Plaintiff Terry Meyers, a professor and chair of the English department at the College of William & Mary, says the law stifles his ability to research his favorite subject: Algernon Charles Swinburne, a 19th century poet whose work has homosexual and autoerotic tones.

"I want to see the First Amendment be applied to computers and electronic mediums--I don't seek permission to read from government officials," Meyers said.

The three-judge panel, however, affirmed the law on grounds that "the state, as an employer, undoubtedly possesses greater authority to restrict the speech of its employees than it has as sovereign to restrict the speech of the citizenry as a whole."

Federal law also faces scrutiny
Aside from the state cases, the ACLU also is gearing up for the Justice Department's appeal to the Child Online Protection Act (COPA), which will be heard by a three-judge panel within the Third Circuit Court of Appeals on November 4.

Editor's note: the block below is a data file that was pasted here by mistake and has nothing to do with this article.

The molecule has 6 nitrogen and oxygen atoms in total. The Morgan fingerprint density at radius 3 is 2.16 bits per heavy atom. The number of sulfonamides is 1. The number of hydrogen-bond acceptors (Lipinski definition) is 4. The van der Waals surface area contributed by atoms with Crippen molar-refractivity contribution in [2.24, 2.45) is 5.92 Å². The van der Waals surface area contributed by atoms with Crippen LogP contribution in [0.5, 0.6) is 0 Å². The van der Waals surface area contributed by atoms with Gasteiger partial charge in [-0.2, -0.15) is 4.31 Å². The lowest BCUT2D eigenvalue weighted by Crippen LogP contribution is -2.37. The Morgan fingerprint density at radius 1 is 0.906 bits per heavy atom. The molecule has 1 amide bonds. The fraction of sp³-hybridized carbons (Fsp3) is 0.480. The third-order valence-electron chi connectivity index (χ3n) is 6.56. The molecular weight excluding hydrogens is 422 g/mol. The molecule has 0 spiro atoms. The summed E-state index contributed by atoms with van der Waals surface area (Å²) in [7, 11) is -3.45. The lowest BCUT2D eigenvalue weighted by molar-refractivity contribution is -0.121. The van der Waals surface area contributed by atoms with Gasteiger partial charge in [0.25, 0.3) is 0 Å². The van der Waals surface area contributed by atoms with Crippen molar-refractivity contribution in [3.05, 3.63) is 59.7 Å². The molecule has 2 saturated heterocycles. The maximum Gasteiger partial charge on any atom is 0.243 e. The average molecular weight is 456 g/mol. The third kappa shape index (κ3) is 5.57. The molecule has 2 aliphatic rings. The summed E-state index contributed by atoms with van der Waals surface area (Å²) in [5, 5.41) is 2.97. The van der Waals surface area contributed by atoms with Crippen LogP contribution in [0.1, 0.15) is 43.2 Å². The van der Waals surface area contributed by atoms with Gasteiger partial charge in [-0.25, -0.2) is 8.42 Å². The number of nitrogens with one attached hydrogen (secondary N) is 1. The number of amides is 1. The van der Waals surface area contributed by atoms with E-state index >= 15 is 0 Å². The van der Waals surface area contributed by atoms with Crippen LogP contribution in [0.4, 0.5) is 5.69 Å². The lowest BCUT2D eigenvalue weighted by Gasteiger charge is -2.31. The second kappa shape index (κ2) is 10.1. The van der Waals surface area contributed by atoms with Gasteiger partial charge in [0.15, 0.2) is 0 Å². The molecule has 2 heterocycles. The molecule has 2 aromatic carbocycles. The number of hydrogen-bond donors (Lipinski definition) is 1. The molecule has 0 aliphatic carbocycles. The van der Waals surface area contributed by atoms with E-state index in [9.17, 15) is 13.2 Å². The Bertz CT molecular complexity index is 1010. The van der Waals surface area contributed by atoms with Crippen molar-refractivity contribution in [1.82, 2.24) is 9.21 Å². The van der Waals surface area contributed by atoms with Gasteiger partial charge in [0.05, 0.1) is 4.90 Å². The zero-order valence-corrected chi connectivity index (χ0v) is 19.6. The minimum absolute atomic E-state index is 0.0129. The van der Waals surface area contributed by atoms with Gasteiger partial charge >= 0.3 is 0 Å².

COPA makes it a crime for commercial Web sites to give minors access to "harmful material," defined as any sexually explicit communication that lacks "serious literary, artistic, political, or scientific value." Violators face up to $50,000 in fines and six months in prison.

U.S. District Judge Lowell Reed granted the ACLU and 17 online merchants and publishers a preliminary injunction to halt enforcement of the law in February. Plaintiffs in the case include Salon Magazine, A Different Light bookstore, and members of the Internet Content Coalition. (CNET, publisher of News.com, is a member of the coalition.)

Opponents of COPA say there are two alternatives to prosecution under COPA: self-censorship, or registration requirements for all Web site visitors to verify their age through credit cards and other means--a step plaintiffs contend will stifle online traffic and, consequently, advertising dollars. But proponents of COPA and the government counter that the law only applies to Web sites that sell pornography without checking ID.